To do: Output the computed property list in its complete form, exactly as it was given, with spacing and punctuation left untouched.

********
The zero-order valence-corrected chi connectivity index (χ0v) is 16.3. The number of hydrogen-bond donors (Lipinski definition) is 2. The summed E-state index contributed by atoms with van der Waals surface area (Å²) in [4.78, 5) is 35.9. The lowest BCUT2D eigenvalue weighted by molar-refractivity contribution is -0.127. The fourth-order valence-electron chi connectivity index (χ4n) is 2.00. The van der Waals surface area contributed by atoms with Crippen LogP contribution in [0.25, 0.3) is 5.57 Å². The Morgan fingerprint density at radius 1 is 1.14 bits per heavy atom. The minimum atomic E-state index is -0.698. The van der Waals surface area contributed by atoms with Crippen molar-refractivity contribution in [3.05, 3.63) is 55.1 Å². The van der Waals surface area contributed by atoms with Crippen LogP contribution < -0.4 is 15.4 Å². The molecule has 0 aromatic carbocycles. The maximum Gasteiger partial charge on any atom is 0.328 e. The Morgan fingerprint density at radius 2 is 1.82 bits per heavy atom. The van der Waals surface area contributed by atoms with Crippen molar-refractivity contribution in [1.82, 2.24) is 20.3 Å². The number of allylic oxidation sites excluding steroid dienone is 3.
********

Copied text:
The zero-order valence-corrected chi connectivity index (χ0v) is 16.3. The number of hydrogen-bond donors (Lipinski definition) is 2. The summed E-state index contributed by atoms with van der Waals surface area (Å²) in [4.78, 5) is 35.9. The lowest BCUT2D eigenvalue weighted by molar-refractivity contribution is -0.127. The fourth-order valence-electron chi connectivity index (χ4n) is 2.00. The van der Waals surface area contributed by atoms with Crippen LogP contribution in [0.25, 0.3) is 5.57 Å². The Morgan fingerprint density at radius 1 is 1.14 bits per heavy atom. The minimum atomic E-state index is -0.698. The van der Waals surface area contributed by atoms with Crippen molar-refractivity contribution in [3.05, 3.63) is 55.1 Å². The van der Waals surface area contributed by atoms with Crippen LogP contribution < -0.4 is 15.4 Å². The molecule has 0 aromatic carbocycles. The maximum Gasteiger partial charge on any atom is 0.328 e. The Morgan fingerprint density at radius 2 is 1.82 bits per heavy atom. The van der Waals surface area contributed by atoms with Crippen molar-refractivity contribution in [1.82, 2.24) is 20.3 Å². The number of allylic oxidation sites excluding steroid dienone is 3.